As much as the play itself and the actors, one of the dominant features of a play or musical is the stage design, and an exhibition is currently looking at that aspect of the stage performance.
This year marks the 500th anniversary of Raphael’s death, and oddly, the V&A has decided to close it's Raphael Court for most of the year.
A corridor in the V&A Museum is lined with small pencil drawings, showing a young Beatrix Potter experimenting with the ideas which would form her later books.
An exceptionally rare porcelain sculpture, made in London in the 1740s, and rediscovered in a French flea market has gone on display in the V&A.
Towards the end of the Cold War, a Czech photographer came to London, and his photos are now on display in the V&A museum.
Of all the great achievements of the 20th century, food has to be one of the greatest -- not just the abundance of it, but how prices today are a fraction of what they used to cost. But at what cost to the environment?
A long wood lined corridor that's not on the map contains a rather charming gallery of actors and other artistic sorts.
In this the 200th anniversary of the births of Queen Victoria and Prince Albert, the V&A museum has put Queen Victoria’s famous coronet on display after it was saved from being sold overseas.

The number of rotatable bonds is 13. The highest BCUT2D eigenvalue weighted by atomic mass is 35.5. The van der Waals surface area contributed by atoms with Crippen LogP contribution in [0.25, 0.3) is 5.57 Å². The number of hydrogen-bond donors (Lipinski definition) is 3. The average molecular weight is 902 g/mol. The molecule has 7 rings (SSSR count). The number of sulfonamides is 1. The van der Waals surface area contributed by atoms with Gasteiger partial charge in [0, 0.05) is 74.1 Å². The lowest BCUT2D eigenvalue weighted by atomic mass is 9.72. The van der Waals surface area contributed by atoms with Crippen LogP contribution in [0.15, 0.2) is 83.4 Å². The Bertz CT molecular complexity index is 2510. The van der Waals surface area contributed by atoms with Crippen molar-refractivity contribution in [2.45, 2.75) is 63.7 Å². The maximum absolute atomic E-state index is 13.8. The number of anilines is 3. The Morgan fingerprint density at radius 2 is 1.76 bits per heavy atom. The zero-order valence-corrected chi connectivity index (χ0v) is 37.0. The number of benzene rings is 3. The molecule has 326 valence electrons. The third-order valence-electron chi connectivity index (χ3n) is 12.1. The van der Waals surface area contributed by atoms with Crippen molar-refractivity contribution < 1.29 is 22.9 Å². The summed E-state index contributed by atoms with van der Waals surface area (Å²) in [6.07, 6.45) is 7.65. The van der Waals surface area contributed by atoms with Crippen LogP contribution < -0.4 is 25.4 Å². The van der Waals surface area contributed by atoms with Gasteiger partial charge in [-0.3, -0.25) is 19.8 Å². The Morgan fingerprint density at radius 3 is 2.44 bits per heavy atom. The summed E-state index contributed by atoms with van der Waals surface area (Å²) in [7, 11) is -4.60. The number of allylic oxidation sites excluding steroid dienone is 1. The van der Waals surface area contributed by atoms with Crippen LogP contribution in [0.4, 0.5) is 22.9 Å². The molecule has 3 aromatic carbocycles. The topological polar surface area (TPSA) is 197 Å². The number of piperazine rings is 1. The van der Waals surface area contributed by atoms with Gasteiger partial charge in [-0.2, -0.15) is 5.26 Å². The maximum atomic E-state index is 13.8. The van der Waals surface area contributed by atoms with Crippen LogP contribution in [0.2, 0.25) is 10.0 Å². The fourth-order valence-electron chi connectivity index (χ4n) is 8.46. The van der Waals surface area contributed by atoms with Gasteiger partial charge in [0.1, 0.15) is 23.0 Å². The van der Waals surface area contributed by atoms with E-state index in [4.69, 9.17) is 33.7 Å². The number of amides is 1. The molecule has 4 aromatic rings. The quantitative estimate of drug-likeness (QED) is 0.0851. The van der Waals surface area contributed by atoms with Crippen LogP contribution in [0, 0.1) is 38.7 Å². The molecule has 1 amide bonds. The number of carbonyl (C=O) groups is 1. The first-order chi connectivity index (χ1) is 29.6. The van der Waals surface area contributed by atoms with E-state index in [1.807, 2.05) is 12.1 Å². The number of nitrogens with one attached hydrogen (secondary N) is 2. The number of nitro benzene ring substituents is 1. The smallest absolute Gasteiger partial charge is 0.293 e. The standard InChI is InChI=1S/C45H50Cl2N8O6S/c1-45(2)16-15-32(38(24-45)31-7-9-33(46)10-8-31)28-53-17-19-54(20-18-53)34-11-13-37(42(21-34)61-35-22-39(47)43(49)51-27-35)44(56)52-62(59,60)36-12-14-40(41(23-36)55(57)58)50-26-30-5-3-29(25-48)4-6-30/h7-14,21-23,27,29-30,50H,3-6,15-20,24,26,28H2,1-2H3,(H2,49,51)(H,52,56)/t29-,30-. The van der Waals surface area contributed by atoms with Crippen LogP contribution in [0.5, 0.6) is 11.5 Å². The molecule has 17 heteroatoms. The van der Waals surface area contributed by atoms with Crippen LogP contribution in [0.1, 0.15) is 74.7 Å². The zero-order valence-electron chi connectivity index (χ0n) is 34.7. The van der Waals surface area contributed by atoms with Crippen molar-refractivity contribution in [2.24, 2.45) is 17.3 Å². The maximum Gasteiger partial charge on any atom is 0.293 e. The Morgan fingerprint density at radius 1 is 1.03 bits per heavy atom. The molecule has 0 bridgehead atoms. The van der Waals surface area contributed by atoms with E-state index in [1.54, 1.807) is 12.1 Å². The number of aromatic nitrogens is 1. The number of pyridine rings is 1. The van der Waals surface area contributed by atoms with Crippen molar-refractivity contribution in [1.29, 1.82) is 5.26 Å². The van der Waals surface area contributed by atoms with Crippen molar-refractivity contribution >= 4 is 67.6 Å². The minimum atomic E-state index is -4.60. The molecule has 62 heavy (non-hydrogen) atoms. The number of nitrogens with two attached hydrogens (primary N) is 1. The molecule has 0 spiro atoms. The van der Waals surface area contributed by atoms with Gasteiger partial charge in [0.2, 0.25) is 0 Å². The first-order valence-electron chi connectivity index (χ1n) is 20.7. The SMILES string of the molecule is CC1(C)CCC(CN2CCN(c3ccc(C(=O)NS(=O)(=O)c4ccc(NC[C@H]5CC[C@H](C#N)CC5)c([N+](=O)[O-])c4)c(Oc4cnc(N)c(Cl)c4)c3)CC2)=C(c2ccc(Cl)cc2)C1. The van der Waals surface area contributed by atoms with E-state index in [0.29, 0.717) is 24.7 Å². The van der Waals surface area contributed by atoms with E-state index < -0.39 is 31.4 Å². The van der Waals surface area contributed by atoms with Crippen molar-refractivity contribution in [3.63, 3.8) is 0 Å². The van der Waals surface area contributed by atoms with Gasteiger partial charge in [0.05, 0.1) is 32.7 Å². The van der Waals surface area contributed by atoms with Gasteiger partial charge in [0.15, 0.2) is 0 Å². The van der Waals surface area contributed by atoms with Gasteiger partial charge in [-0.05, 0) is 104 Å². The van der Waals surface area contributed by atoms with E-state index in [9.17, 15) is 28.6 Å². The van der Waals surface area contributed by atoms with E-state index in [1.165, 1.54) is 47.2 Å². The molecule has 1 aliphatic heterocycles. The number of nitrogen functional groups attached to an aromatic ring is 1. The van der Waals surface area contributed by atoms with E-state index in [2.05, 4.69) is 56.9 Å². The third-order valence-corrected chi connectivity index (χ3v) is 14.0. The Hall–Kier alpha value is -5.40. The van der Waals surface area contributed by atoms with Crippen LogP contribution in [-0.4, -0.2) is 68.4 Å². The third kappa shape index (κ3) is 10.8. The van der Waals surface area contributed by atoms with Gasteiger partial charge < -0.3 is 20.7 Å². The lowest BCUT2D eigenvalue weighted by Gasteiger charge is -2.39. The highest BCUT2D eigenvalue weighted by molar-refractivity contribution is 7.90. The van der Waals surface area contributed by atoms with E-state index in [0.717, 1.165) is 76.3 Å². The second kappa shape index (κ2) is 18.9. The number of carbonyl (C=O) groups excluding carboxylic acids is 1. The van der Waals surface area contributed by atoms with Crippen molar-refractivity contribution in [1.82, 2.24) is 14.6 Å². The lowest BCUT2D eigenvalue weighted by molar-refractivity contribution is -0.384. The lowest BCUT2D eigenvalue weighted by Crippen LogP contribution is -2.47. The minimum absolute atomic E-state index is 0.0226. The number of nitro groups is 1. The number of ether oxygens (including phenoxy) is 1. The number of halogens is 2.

Room 101 in the V&A has been refurbished and is now half of a space given over to the museum's photography collection.
Ever since it was built in 1873, there's been a tantalizing door inside the V&A Museum that normally locked, and only very occasionally opened -- but now is open all the time.
The V&A says that it has acquired one of the most important examples of modern lighting ever designed in the UK, a joint creation of artist Salvador Dalí and his most important British patron, Edward James.
There's a room in the V&A that's filled with more than the usual abundance of nostalgia, looking at domestic design in the post-war years.
Since they were created, people have wondered if computers could create art, and now the V&A has an exhibition of some of the results of that pondering.
This exhibition is a wake up call to everyone how precious our freedoms are -- and needs to be seen by as many people as possible.
One thing anyone who has ever looked at visions of the future will be able to tell you, is that our predecessors were utterly wrong. So it takes some gumption for the V&A to repeat the same... mistake?